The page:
5) Because learning cannot, must not, ever stop: Meet the Top 50 finalists for the Global Teacher Prize 2020

6) Any plans for the summer? Four ways hiking promotes cognitive and emotional health

7) Harnessing tech to promote social connectedness: Every Wednesday starting today we can join scientist/ entrepreneur Rana el Kaliouby online to discuss her new book! Virtual book tour to explore the frontier of Emotional Intelligence and Technology

8) On-field or off-field, training goes on: Sports teams find creative ways to cross-train the brain off-field

9) “You Can’t Manage What You Can’t Measure” hasn’t yet reached public health … but it will. To screen, or not to screen (for dementia), that is still the question

10) Summarizing a recent study, “children’s sleep should be evaluated as part of an ADHD evaluation as sleep difficulties are more common … addressing sleep issues in children with ADHD is a feasible and relatively low-cost approach that can be a valuable treatment component for many children.” Study: A brief sleep intervention can bring measurable and sustained benefits to children with ADHD

11) Some may and will disagree, but net net this offers a major opportunity to harness smartphone use data for good: Verily and LivaNova accelerate efforts to detect and treat depression

12) Potential big news in the neuromodulation market; coronavirus or not we all have awesome brains and will experience brain/ mental health needs in the future: Medtronic might acquire LivaNova’s neuromodulation business

13) What if “An employer wants to reduce the risk of on-the-job disability, so it screens applicants for neurological markers that they are predisposed to chronic pain and depression…” Let’s anticipate the potential misuse of neurological data to minimize the risks–and maximize the benefits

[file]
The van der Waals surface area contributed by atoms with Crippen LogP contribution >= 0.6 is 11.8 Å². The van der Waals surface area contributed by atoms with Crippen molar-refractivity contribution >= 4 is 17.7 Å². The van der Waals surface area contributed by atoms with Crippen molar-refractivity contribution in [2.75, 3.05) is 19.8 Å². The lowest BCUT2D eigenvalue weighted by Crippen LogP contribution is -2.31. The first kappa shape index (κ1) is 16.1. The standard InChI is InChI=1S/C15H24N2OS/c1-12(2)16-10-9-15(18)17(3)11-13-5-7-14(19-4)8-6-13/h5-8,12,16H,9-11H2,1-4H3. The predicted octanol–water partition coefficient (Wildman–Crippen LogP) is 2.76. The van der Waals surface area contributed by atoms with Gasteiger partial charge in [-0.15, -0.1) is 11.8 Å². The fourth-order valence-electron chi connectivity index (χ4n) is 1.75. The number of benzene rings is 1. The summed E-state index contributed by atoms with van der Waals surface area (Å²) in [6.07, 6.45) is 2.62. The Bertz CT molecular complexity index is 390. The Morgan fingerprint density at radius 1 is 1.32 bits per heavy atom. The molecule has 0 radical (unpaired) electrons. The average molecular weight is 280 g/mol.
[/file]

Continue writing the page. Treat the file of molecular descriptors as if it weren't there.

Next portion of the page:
14) The first brain teaser/ test here is especially relevant these days … Seven fun brain teasers to honor our unique Brains and Minds during Brain Awareness Week 2020

 

Have a good and healthy Spring,

The SharpBrains Team

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Latest brain research, tools and teasers to think outside the mental health status quo box

Time for a new edition of SharpBrains’ e‑newsletter, featuring a range of  research findings, resources, brain teasers and riddles to help translate emerging neuroscience into real-world applications and improve our collective brain & mental health.

New thinking:

New research:

New tools:

Fun brain teasers:

 

Have a great month of March,

 

The SharpBrains Team

 

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Update: Humankind’s evolving quest to enhance the brain and the mind

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Study: Trained older brains can outperform untrained younger ones at demanding cognitive tasks

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Final 24 Hours for Brain Health Start-ups to Submit Pitches @ 2019 SharpBrains Virtual Summit

Heads-up: The Brainnovations Pitch Contest, to be hosted at the 2019 SharpBrains Virtual Summit, will highlight 8 startups worldwide working on ways to harness brain research and emerging technologies to help every person thrive in the digital age.